Houma’s Quizine Quarters opened in October of 2020 amid business closures and layoffs, uncertainties over food supplies, strict safety guidelines and other challenges delivered by the novel coronavirus. Yet, owners Jared Smith, Christopher Short and Kenneth “KJ” Townsend believed their new establishment would weather the storm.
“When you know, you know,” Short said. “Sometimes you have that fear factor, but you just put that out your mind and go forward.”
The three business partners made the right choice. From starting with just to-go orders to becoming a full-service restaurant, Quizine Quarters has proven to be a hit with patrons from all around the Bayou Region. It’s known for its fun atmosphere, engaging customer service and, of course, its creative, flavorful dishes.
“People love the food. Some of them are shocked at the flavor that actually comes from the food. I call it a flavor that you chase: once you get a taste of it, you just chase it until you get it again,” said Townsend, who is also the establishment’s head chef.
Townsend starts his day at the restaurant around 7 a.m. by checking inventory and equipment and preparing the food. When he’s not whipping up a dish on the stove or dropping something in the fryer, he squeezes in time to check on customers.
“There aren’t too many places where you get to sit down and eat and meet the owner and head chef. People like that,” Smith said. “And he’s genuine, too.”
Townsend loves what he does. “We have a good time. We joke, create a good atmosphere and cook fun food,” he smiled.
From showing his passion in the kitchen to greeting customers from table to table, the 38-year-old Houma native carries a confident and uplifting demeanor. Unless he revealed his right prosthetic leg, the establishment’s guests would never realize the adversity he persevered through to get to where he is today.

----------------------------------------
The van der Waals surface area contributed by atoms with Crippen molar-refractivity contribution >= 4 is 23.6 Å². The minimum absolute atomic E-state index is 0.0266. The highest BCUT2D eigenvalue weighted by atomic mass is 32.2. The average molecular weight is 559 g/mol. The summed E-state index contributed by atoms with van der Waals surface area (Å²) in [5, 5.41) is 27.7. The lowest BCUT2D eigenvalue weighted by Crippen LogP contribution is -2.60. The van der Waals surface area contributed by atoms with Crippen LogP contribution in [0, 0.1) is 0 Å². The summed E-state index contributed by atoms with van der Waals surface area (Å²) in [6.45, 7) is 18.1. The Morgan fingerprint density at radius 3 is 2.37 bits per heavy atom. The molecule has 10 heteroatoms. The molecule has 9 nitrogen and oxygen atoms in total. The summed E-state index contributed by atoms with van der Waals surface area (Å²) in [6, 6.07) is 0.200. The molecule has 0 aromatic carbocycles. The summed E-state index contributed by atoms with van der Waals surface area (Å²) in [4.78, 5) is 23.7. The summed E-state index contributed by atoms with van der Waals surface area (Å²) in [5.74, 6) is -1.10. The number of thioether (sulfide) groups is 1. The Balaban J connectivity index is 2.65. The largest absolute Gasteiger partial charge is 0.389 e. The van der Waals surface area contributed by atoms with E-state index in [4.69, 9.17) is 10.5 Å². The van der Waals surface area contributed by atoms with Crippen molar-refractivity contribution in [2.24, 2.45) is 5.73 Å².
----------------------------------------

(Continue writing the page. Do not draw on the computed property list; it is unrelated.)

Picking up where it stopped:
After learning to cook from his grandmother as a child, Townsend got the opportunity to move to Atlanta following high school to sharpen his skills, working under his uncle Louis Castle and chef Steven Dudley. He later returned home and cooked for several local restaurants.
But after some time, with just a simple accident in 2015, his life’s trajectory changed. A shopping cart struck the back of his heel while he was at the supermarket. “It hit it pretty hard,” he remembered. “I thought it was like a sprain, but it actually had fractured my heel bone. And me being on my feet cooking, of course, I would get off, and my foot would be swollen.”
His wife Alice gave him compression stockings to keep the swelling down, but the pain wouldn’t go away, Townsend said. After going in to get it looked at, a doctor told him he had a hairline fracture in his heel and put him in a cast. “It looked like everything was going to get right, but that bone actually got infected,” Townsend recalled. “And once the bone got infected, they diagnosed me with osteomyelitis.”
The husband and father of one went through multiple opinions and six surgeries to save his leg — but to no avail. On December 27, 2018, thinking he caught the flu, he revisited the hospital, and doctors discovered his white blood cells and kidney were at alarming levels.
“The doctor was like, ‘You don’t look right.’ So, she ran blood work on me, and after that, she said, ‘You gotta hurry up and get to the emergency room. We have to fix it, or you won’t be here.’ That’s how blunt it was,” said Townsend, who also has diabetes.